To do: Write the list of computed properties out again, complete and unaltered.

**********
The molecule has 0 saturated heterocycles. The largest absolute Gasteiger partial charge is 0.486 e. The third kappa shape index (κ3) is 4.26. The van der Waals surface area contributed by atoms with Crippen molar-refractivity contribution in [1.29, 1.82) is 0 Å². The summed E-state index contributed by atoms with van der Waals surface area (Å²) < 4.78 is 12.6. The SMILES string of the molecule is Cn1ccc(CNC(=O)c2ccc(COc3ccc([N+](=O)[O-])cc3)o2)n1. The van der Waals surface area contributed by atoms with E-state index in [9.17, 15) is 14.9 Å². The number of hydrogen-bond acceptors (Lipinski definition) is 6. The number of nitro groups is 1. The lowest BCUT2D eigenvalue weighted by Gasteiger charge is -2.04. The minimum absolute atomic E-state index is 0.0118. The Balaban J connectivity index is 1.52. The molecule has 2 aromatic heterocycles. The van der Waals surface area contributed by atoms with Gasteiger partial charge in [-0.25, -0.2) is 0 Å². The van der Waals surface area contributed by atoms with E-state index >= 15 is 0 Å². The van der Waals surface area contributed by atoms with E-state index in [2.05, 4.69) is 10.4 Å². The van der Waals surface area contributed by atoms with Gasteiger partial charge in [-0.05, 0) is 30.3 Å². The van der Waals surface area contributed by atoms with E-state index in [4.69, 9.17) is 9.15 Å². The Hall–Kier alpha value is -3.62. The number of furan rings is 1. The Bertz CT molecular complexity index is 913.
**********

The molecule has 0 saturated heterocycles. The largest absolute Gasteiger partial charge is 0.486 e. The third kappa shape index (κ3) is 4.26. The van der Waals surface area contributed by atoms with Crippen molar-refractivity contribution in [1.29, 1.82) is 0 Å². The summed E-state index contributed by atoms with van der Waals surface area (Å²) < 4.78 is 12.6. The SMILES string of the molecule is Cn1ccc(CNC(=O)c2ccc(COc3ccc([N+](=O)[O-])cc3)o2)n1. The van der Waals surface area contributed by atoms with E-state index in [9.17, 15) is 14.9 Å². The number of hydrogen-bond acceptors (Lipinski definition) is 6. The number of nitro groups is 1. The lowest BCUT2D eigenvalue weighted by Gasteiger charge is -2.04. The minimum absolute atomic E-state index is 0.0118. The Balaban J connectivity index is 1.52. The molecule has 2 aromatic heterocycles. The van der Waals surface area contributed by atoms with Gasteiger partial charge in [-0.25, -0.2) is 0 Å². The van der Waals surface area contributed by atoms with E-state index >= 15 is 0 Å². The van der Waals surface area contributed by atoms with E-state index in [2.05, 4.69) is 10.4 Å². The van der Waals surface area contributed by atoms with Gasteiger partial charge in [-0.05, 0) is 30.3 Å². The van der Waals surface area contributed by atoms with E-state index in [4.69, 9.17) is 9.15 Å². The Hall–Kier alpha value is -3.62. The number of furan rings is 1. The Bertz CT molecular complexity index is 913.